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May 28, 2009 10:53 pm
Apple’s MacBook Air, Sony’s Vaio P Series and now Dell’s Adamo belong to an elite category of portable personal computers whose appeal owes as much to design aesthetics as it does to technology.
Sony and Apple have a reputation for such products. But Dell – outside of its Alienware unit, which builds high-performance PCs for games players – is best known for producing solid mainstream desktops and businesslike laptops targeting corporate buyers and penny-pinched students.
Adamo breaks that mould and represents a radical departure for Dell in terms of both styling and market positioning. It is clearly designed to compete head-on with those ultra-thin executive laptops.
Dell trumpets the Adamo as “the world’s thinnest laptop”: at 16.5mm thick at its thickest point, the Adamo is nearly 3mm slimmer than Apple’s MacBook Air, just over 3mm slimmer than Toshiba’s Portégé R600 and 2mm thinner than Lenovo’s ThinkPad X301.
In the great scheme of things, a 10th of an inch or so is hardly significant – all four machines are roughly the same size as an A4 envelope. But its slenderness gives Dell bragging rights and that, as much as anything, is what the Adamo is about.
Perhaps more importantly, the Adamo is the heavyweight of the ultra-thin laptop world, weighing in at about 1.8kg compared with 1.36kg for the MacBook Air and a featherweight 1kg for the Toshiba machine in some configurations.
The Adamo’s relative heft, however, underscores its build quality. Like Apple’s MacBook family, the Adamo’s chassis is created from a single piece of aluminium but, unlike the MacBook Air, the Adamo’s 13.4-inch (34cm) screen is protected by edge-to-edge glass that helps give the machine its sleek, minimalist looks. Unfortunately, it also makes the screen difficult to view in bright light, particularly sunlight.
The Adamo laptop, designed to be the first of a range of machines bearing the Adamo brand, is available in “pearl” white and black “onyx” finishes.
The back of the lid is split between a cool etched metal design and a glossy finish that, as I discovered using my black onyx review unit, is a magnet for fingerprints.
The glossy finish also hides a narrow glass inlay, which provides a “window” for the Adamo’s built-in WiFi (802.11n) and cellular wireless antenna. This feature appears to work very well: the WiFi reception I got using the Adamo on my home WiFi network was among the strongest I have experienced.
The minimalist design continues around the backlit keyboard with its large, closely spaced keys, similar to those on a MacBook or Sony Vaio but slightly scalloped instead of flat. Above the keyboard, the Adamo has only a handful of small light-emitting diode indicators and an almost invisible power button.
Generally, I found the metallic touchpad navigation control and the keyboard itself comfortable to use but not as typist-friendly as the keyboard on the ThinkPad x300.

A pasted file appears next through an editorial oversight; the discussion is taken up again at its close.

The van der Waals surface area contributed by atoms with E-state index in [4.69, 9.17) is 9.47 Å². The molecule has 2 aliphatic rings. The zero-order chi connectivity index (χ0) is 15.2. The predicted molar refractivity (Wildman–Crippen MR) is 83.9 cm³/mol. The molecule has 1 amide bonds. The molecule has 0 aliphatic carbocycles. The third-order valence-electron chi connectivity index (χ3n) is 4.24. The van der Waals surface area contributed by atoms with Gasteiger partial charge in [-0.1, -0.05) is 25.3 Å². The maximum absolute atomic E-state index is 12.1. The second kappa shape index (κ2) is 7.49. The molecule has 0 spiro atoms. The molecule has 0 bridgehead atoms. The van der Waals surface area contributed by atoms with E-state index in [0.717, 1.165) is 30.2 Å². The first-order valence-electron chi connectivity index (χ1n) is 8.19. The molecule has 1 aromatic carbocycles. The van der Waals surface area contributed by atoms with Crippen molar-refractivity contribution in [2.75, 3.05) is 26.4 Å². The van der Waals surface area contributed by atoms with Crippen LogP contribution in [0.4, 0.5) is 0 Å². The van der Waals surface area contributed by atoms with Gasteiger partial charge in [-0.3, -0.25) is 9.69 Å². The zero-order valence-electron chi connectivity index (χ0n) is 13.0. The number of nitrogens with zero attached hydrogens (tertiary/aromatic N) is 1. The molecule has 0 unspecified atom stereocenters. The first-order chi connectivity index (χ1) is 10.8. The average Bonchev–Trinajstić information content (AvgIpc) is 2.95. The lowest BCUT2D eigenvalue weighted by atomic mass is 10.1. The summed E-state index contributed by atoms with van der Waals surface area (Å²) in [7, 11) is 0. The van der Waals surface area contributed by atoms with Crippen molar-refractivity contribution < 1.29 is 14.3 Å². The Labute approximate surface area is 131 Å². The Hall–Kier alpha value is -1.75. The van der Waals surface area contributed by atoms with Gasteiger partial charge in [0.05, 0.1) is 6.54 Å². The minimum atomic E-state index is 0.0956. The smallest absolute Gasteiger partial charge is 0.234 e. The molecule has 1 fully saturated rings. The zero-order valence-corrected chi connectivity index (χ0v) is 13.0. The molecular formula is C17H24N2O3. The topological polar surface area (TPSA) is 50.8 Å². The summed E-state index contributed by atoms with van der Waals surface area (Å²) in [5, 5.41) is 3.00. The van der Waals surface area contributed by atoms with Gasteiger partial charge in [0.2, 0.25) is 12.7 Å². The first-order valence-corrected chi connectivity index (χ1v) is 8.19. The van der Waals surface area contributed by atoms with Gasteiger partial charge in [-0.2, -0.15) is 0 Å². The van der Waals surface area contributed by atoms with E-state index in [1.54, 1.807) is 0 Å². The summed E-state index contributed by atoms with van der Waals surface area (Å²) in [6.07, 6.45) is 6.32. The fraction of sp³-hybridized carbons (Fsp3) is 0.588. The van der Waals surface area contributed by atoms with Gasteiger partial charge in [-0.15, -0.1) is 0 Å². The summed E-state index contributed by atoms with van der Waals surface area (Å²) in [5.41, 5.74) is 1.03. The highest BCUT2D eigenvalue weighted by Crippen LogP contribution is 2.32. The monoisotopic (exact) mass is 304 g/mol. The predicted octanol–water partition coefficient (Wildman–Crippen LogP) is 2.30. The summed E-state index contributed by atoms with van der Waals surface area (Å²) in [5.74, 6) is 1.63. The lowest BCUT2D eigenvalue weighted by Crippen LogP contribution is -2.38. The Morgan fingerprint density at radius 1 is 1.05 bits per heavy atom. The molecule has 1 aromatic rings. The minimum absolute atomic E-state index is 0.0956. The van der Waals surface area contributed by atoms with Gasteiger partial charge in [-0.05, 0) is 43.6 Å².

Inside the Adamo case, the laptop comes in two configurations, both featuring a 128Gb solid state drive for storage and Intel’s GMX4500 integrated graphics. The base configuration costs $2,000 (£1,650) and includes an Intel Core 2 Duo SU9300 processor running at 1.2GHz and 2Gb of Ram, compared with the $1,800 for a similarly configured MacBook Air.
The machine I have been reviewing is the more powerful model, with a faster 1.4GHz Intel Core 2 Duo SU9400 processor and 4Gb of Ram, which costs $2,700 compared with $2,500 for a similarly configured MacBook Air.
The low-voltage processors found in the Dell machine are significantly faster (and more expensive) than the Intel Atom processor found in the latest crop of netbooks and handle complex multitasking chores much more like a mainstream system.
My review unit performed all tasks, including watching a downloaded film, perfectly adequately, although hard-core gamers and spreadsheet maestros might be disappointed.
Both versions of the Adamo are supplied with Microsoft’s Vista Home Premium operating system, while the MacBook Air runs Apple’s excellent OS X operating system.
Dell’s laptop also features a full set of external ports, including two USB ports, one USB/eSATA combo port, an ethernet jack (missing from the MacBook Air) and a display port connector for an external monitor. Helpfully, Dell also supplies a display port to DVI (digital visual interface) adaptor.
Personally, I would also like to have seen a built-in SD (secure digital) card reader included in a machine of this type. I was also disappointed by the Adamo’s battery performance. Dell claims the battery pack delivers up to 300 minutes of use but, in my ad hoc tests, I never got more than 3.5 hours use between charges (about the same as a MacBook Air). That would not be such a big issue if users could carry a spare battery pack but, like the Air, the Adamo’s six-cell rechargeable battery is not removable.
In spite of these niggles, the Dell Adamo laptop is an impressive and beautifully designed machine that will undoubtedly garner admiring glances from colleagues and friends.
Whether it is worth the $200 premium over a similarly configured MacBook Air is debatable. But if you want an ultrathin Windows-based machine, the Adamo overcomes many of the limitations of its rivals and proves that Dell can build exciting machines as well as mainstream PCs.
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